We tend to underestimate the impact that the weather has on us. You might argue that whether sunny, cloudy, summer or winter has little influence on our day-to-day. Whether we are aware of it or not, the weather affects our daily choices. It is a major influence on what clothes we will wear for the rest of the day, to stay warm or cool. It impacts all living things be it humans, animals and plants.
The weather can easily induce a migraine. It is identified as the fourth most frequent trigger of migraines. Apart from these migraines, which may be deemed as not so problematic, you may be interested to know that strokes and heart attacks are more likely to occur in the winter. Due to the constricting blood vessels during colder weather, blood pressure rises. This is so because there is less space for the blood to move around. Research from the University of Florida indicates that fatal heart attacks and strokes peak during the winter season.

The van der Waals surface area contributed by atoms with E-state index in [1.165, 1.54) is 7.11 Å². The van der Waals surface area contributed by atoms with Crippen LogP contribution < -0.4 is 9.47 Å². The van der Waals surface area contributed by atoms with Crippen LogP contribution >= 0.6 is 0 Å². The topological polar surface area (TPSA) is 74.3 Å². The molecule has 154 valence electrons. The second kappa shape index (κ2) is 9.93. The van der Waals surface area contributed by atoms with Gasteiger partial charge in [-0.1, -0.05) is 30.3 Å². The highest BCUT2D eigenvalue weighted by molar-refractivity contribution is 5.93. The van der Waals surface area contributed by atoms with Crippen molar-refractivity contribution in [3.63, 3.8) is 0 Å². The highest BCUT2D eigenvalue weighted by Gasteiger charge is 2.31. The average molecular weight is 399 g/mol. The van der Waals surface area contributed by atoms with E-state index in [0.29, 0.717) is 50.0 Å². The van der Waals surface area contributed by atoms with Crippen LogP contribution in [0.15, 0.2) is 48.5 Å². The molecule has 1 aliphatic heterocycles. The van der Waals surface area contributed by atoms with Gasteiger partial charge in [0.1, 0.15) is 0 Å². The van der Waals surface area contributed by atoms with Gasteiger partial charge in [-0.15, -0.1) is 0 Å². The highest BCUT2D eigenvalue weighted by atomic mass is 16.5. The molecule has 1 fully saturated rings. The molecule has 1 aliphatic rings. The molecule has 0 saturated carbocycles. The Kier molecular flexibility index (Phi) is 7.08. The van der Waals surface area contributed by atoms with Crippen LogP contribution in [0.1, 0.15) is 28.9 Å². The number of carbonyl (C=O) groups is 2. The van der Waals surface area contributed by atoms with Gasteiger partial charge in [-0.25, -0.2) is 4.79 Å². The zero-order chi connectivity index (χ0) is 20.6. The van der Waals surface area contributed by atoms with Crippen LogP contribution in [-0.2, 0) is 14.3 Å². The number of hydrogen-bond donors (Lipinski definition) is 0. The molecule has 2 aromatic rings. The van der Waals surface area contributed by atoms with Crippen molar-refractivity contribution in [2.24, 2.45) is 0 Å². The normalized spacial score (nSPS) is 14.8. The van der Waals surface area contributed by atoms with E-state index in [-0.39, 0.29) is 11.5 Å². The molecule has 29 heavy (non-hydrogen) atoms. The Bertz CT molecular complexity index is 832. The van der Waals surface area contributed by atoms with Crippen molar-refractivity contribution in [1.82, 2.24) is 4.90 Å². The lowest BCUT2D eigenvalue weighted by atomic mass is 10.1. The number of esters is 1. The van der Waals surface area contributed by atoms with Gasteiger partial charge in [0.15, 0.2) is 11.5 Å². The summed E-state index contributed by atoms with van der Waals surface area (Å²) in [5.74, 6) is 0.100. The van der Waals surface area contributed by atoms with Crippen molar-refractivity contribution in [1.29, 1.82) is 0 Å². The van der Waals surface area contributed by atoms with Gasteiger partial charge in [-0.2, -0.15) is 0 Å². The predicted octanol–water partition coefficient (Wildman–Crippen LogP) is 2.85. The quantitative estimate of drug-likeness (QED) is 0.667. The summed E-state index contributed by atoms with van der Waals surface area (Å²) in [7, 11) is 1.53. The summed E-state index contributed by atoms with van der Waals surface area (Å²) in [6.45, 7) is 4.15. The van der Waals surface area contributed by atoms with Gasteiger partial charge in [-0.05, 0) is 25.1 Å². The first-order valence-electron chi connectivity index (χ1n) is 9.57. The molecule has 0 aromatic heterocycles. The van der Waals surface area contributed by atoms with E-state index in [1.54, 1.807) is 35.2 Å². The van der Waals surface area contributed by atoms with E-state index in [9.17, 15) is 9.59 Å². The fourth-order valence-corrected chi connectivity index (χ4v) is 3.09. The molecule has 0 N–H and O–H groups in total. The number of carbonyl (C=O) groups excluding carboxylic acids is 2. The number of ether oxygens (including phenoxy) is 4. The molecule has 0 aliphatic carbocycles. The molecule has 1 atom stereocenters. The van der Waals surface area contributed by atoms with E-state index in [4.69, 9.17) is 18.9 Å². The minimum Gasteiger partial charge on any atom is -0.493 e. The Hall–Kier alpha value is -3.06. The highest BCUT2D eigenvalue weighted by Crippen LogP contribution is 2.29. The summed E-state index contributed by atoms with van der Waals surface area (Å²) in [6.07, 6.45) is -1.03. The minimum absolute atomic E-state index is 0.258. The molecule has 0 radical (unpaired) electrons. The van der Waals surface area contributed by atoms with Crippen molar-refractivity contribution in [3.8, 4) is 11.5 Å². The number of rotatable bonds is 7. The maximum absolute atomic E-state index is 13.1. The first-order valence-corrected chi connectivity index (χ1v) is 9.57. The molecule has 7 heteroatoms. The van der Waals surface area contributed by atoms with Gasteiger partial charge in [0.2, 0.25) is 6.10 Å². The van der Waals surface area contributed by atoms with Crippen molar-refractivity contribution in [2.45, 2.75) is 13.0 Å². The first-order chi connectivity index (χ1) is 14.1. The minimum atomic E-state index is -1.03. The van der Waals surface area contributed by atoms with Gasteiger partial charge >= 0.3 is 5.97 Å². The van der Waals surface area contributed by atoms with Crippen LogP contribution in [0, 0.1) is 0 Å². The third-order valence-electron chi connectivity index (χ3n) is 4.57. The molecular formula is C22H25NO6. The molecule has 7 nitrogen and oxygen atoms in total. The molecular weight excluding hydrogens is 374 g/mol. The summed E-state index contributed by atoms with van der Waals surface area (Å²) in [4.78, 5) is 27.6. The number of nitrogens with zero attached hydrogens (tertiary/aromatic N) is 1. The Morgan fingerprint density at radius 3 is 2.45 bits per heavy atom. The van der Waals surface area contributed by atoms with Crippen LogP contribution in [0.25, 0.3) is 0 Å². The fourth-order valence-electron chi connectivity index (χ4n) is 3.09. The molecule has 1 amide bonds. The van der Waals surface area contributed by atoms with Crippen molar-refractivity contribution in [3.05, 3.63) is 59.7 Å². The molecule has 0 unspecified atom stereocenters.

The weather is also associated with Seasonal Affective Disorder (SAD) which occurs mostly in countries where cloud cover and little sunlight are the norms. SAD can affect almost anyone, women are more likely to be prone than men. Such symptoms include irritability, lack of concentration, sleeping and eating issues and loss of enthusiasm for otherwise enjoyable activities. The cure for SAD would be a good dose of sunlight and vitamin D.
The weather has a key part to play in the growth of the fruits and vegetables we consume. Due to the lack of rain, some fruits and vegetables cannot grow in abundance and must be imported from other countries. Different weather patterns also have an impact on the ocean and the fish populations.
Did you know that thunderstorms may also trigger asthma attacks? Pollen allergens are often caught up by thunderstorms and can cause an asthma attack.
Whilst we normally tend to think of winter as the main trigger of health conditions caused by the weather, it is also important to keep in mind that summer can also bring problems of its own. Such may include heatstroke, dehydration and skin cancer.
So which type of weather do you prefer? Are you a summer or a winter person?